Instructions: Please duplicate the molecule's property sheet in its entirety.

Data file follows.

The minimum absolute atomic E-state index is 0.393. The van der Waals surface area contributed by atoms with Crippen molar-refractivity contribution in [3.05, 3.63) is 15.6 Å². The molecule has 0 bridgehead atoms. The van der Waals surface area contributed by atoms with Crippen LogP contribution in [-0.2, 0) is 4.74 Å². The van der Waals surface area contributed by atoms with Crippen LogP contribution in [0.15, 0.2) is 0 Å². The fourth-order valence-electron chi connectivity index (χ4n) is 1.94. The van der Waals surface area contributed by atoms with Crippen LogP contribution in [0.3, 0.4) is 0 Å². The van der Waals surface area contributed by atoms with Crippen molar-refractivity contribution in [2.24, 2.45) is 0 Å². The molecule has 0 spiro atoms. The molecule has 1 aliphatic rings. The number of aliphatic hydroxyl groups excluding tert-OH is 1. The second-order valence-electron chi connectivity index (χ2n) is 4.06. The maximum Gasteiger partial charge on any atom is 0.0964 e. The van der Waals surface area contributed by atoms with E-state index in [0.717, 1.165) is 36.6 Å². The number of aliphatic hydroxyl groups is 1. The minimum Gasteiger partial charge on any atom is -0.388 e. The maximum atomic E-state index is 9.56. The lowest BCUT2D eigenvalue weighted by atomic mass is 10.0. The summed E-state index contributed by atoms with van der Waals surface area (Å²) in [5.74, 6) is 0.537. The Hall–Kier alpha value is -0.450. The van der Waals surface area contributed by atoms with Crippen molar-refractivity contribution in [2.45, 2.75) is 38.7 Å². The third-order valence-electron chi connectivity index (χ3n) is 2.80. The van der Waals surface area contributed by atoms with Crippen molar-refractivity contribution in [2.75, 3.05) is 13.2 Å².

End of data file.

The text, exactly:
The minimum absolute atomic E-state index is 0.393. The van der Waals surface area contributed by atoms with Crippen molar-refractivity contribution in [3.05, 3.63) is 15.6 Å². The molecule has 0 bridgehead atoms. The van der Waals surface area contributed by atoms with Crippen LogP contribution in [-0.2, 0) is 4.74 Å². The van der Waals surface area contributed by atoms with Crippen LogP contribution in [0.15, 0.2) is 0 Å². The fourth-order valence-electron chi connectivity index (χ4n) is 1.94. The van der Waals surface area contributed by atoms with Crippen LogP contribution in [0.3, 0.4) is 0 Å². The van der Waals surface area contributed by atoms with Crippen molar-refractivity contribution in [2.24, 2.45) is 0 Å². The molecule has 0 spiro atoms. The molecule has 1 aliphatic rings. The number of aliphatic hydroxyl groups excluding tert-OH is 1. The second-order valence-electron chi connectivity index (χ2n) is 4.06. The maximum Gasteiger partial charge on any atom is 0.0964 e. The van der Waals surface area contributed by atoms with E-state index in [0.717, 1.165) is 36.6 Å². The number of aliphatic hydroxyl groups is 1. The minimum Gasteiger partial charge on any atom is -0.388 e. The maximum atomic E-state index is 9.56. The lowest BCUT2D eigenvalue weighted by atomic mass is 10.0. The summed E-state index contributed by atoms with van der Waals surface area (Å²) in [5.74, 6) is 0.537. The Hall–Kier alpha value is -0.450. The van der Waals surface area contributed by atoms with Crippen molar-refractivity contribution in [2.45, 2.75) is 38.7 Å². The third-order valence-electron chi connectivity index (χ3n) is 2.80. The van der Waals surface area contributed by atoms with Crippen molar-refractivity contribution in [2.75, 3.05) is 13.2 Å².